Another key idea is that increasingly the biological information acquired, developed, used, is not about things going on inside the organism but about other things in the immediate or remote environment or past or future, or unobservable mechanisms (e.g. physics), or the information processing in other organisms (conspecifics -- including offspring as they learn --, prey, predators, etc.). There's a huge amount of work to be done documenting the transitions in information processing that make this possible, including the discovery of mathematical ideas leading up to Euclid, etc.
One of the questions I've been struggling with is what are the features of chemical information processing that allow all this to get off the ground and under what conditions can it happen? How much is chemical computation essential for functions attributed to brains?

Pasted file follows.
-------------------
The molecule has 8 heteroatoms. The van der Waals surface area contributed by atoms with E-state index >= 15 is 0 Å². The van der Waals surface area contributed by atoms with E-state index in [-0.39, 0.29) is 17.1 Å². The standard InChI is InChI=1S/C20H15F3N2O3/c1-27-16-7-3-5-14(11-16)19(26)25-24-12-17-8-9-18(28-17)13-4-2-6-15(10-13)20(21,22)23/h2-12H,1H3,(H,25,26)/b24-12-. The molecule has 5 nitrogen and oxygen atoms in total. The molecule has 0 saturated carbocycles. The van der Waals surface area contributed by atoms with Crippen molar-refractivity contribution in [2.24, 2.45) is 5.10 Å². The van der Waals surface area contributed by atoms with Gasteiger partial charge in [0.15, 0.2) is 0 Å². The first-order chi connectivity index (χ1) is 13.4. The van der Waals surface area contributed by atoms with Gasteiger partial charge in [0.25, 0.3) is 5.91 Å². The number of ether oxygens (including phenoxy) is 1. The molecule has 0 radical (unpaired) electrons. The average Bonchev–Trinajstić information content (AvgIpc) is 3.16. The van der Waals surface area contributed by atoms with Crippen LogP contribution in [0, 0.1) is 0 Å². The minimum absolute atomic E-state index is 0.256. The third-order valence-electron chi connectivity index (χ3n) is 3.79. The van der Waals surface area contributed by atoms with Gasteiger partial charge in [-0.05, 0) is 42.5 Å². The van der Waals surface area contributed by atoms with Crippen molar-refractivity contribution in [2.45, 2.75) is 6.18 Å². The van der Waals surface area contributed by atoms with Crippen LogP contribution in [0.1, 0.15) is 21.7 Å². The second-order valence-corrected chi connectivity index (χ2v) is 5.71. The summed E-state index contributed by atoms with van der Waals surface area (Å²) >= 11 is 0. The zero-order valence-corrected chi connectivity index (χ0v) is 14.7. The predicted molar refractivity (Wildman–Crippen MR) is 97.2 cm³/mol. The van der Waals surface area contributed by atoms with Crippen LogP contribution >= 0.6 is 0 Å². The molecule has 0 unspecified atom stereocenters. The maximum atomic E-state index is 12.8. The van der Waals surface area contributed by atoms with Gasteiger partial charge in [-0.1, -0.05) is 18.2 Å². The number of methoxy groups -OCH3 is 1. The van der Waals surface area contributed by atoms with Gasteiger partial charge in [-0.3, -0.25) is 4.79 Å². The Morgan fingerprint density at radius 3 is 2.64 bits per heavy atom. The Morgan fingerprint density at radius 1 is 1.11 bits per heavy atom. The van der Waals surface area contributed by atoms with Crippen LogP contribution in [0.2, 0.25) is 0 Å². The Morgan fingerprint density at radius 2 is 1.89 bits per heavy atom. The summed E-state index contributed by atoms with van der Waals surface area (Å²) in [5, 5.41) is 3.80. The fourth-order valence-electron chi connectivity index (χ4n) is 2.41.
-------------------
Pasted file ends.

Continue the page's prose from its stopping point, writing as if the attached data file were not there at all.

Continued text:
I have various documents in progress on different aspects of these ideas, and if you ever have time to look I'll welcome feedback: as your viewpoint seems to be unusually well informed and broad minded, and I am sure your criticisms will be useful. I've tried to present an introductory overview in the form of PDF slides here: http://www.cs.bham.ac.uk/resea rch/projects/cogaff/talks/#tal k107 (It includes some links to your web site, though I suspect you have a lot more relevant materiall than I have so far found.)
I'll quite understand if you are too busy.
|27.08.2012 20:02, Juan from Miami :|
I have review the site. Great job, excellent judgement, and criteria.
Let me introduce a concept broader than evolution: Infoability. Infoability as the capacity to create information. From infoability, we derive evolution as successful trends in living beings.
On the other hand, we can stay that matter and information equals life. Matter requires infoability to direct life, being evolution a byproduct of the synthesis --matter-information--